Regardless of your application requirements, the Guerrilla RF applications engineering team is happy to help recommend the optimal solution for you. Contact us at applications@guerrilla-rf.com with any questions!


Why Is the DFN-6 Package So Magnificent? Part 1

JULY 27, 2018

At Guerrilla RF, we are constantly adding to our portfolio of 1.5 mm DFN-6 devices. Currently, there are more than 20 amplifier devices in this family - offering a wide variety of gain, NF, linearity and bypass options.

Why do we put so many of our amplifiers into the same package? Simple. It gives our customers maximum flexibility. Common package means common board layout and common application schematics. The DFN-6 is a leadframe based package known for high reliability, a factory-friendly MSL1 rating and RoHS compliance.

When your specs change, and you know they will, just select a new device which more closely matches the new requirements without needing to re-layout your system board. Now that's flexibility!
 
Take a look at all of our devices currently using this common package and pinout:

 

Device

Reference
V/mA/GHz

Gain
(dB)

NF
(dB)

OP1dB
(dBm)

OIP3
(dBm)

Tuning Range
(GHz)

VDD Range
(volts)

IDDQ Range
(mA)

Comments

GRF2003

5.0/55/5.5

12.0

3.5

15.0

29.0

0.1 to 10.0

2.7 to 5.0

40 to 80

 

GRF2004

5.0/100/4.0

16.5

1.9

18.0

31.0

0.1 to 10.0

2.7 to 5.0

60 to 120

 

GRF2012

5.0/90/0.9

14.8

2.7

23.0

40.0

0.05 to 3.8

2.7 to 5.0

15 to 100

 

GRF2013

5.0/90/1.9

18.5

1.3

22.5

38.5

0.05 to 8.0

2.7 to 5.0

15 to 100

 

GRF2014

5.0/150/0.9

15.9

3.4

24.0

43.5

0.05 to 3.8

2.7 to 5.0

50 to 180

 

GRF2093*  

5.0/70/2.5

21.0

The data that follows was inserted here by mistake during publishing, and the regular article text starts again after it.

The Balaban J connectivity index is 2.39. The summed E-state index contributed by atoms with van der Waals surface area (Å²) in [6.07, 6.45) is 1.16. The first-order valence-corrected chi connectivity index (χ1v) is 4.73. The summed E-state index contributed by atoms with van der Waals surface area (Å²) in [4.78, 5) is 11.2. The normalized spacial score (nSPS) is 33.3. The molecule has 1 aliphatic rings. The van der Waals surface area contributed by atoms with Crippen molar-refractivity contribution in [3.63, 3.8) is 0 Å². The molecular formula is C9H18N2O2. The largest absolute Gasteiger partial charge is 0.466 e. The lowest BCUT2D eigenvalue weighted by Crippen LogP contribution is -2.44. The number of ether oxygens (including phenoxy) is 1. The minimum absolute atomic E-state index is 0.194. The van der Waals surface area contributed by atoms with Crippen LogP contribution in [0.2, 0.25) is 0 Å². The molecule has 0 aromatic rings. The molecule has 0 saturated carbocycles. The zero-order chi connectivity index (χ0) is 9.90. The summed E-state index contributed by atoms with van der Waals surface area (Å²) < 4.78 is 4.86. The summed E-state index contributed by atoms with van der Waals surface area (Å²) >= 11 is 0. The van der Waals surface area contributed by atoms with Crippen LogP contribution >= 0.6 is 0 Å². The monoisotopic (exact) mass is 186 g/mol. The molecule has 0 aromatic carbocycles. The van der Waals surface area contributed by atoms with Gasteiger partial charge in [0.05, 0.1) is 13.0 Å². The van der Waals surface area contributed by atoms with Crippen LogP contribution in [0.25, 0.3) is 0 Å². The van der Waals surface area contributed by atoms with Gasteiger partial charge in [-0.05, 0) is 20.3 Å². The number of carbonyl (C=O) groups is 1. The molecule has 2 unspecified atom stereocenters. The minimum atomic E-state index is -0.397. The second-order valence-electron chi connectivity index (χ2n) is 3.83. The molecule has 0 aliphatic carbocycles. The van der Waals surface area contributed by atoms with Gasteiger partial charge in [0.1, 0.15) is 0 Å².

0.38

19.0

36.0

1.0 to 6.0

2.7 to 5.0

20 to 100

 

GRF2100

3.3/15/2.5

16.5

0.8

10.0

19.0

0.1 to 3.8

1.8 to 5.0

8 to 30

 

GRF2105

5.0/70/2.5

20.5

0.75

22.5

37.0

0.4 to 5.0

2.7 to 5.0

20 to 90

 

GRF2106*  

3.3/15/2.5

20.5

0.8

12.0

26.0

0.1 to 4.2

1.8 to 5.0

10 to 40

 

GRF2133

5.0/60/1.9

28.5

0.65

20.0

31.0

0.1 to 2.7

2.7 to 5.0

35 to 160

 

GRF2140

3.3/15/1.9

18.0

1.1

9.3

20.0

0.1 to 3.8

1.8 to 5.0

8 to 30

Bypass Mode

GRF2373

3.3/15/1.9

18.5

1.3

13.5

25. 0

0.1 to 3.8

2.7 to 5.0

10 to 25

 

GRF2374

3.3/15/1.9

16.5

1.3

10.0

22.0

0.1 to 3.8

2.7 to 5.0

10 to 25

Bypass Mode

GRF2505

5.0/40/5.5

12.5

1.2

19.0

30.0

4.0 to 6.0

1.8 to 5.0

20 to 60

 

GRF4001

3.3/45/2.5

15.5

0.9

16.5

30.5

0.1 to 6.0

1.8 to 3.6

15 to 50

 

GRF4002

5.0/70/1.9

17.5

0.80

23.5

36.0

0.1 to 3.8

1.8 to 5.0

20 to 80

 

GRF4003

5.0/95/1.9

15

0.80

24.5

41.0

0.1 to 3.8

1.8 to 5.0

20 to 120

 

GRF4004

5.0/135/1.9

14.5

0.80

26.0

43.0

0.1 to 3.8

1.8 to 5.0

30 to 150

 

GRF4005

5.0/170/1.9

15.0

0.80

26.5

42.0

0.1 to 3.8

1.8 to 5.0

50 to 200

 

GRF4014

5.0/60/2.5

16.5

0.80

24.3

39.0

0.1 to 6.0

2.7 to 8.0

30 to 120

 

GRF4142

3.3/50/1.9

15.3

0.90

19.3

33.0

0.1 to 3.8

1.8 to 5.0

15 to 80

Bypass Mode

 

* Coming Soon!

 

 

The above application schematic can accommodate most devices in this group over most frequency bands. New DFN-6 parts are being added to this family every month.

The Guerrilla RF applications engineering team is ready to assist you with custom matching, schematics, data collection and BOM recommendations. Contact us at applications@guerrilla-rf.com with any questions!
 
Next Month: In Part 2, we'll look at real-world examples of the design capabilities of these DFN-6 products. Stay tuned!


Legendary Product: GRF4002 Broadband LNA

JUNE 8, 2018

At Guerrilla RF, we've created a portfolio of RF devices that offer high levels of performance combined with flexibility. Our devices are usable in a wide range of applications and frequencies. 

The GRF4002 exemplifies these characteristics. It features outstanding linearity, low NF, bias flexibility, and a wide range of tuning solutions. The GRF4002 has found its way into a number of high-volume applications and the Guerrilla RF applications engineering team is constantly coming up with new ways to deploy it.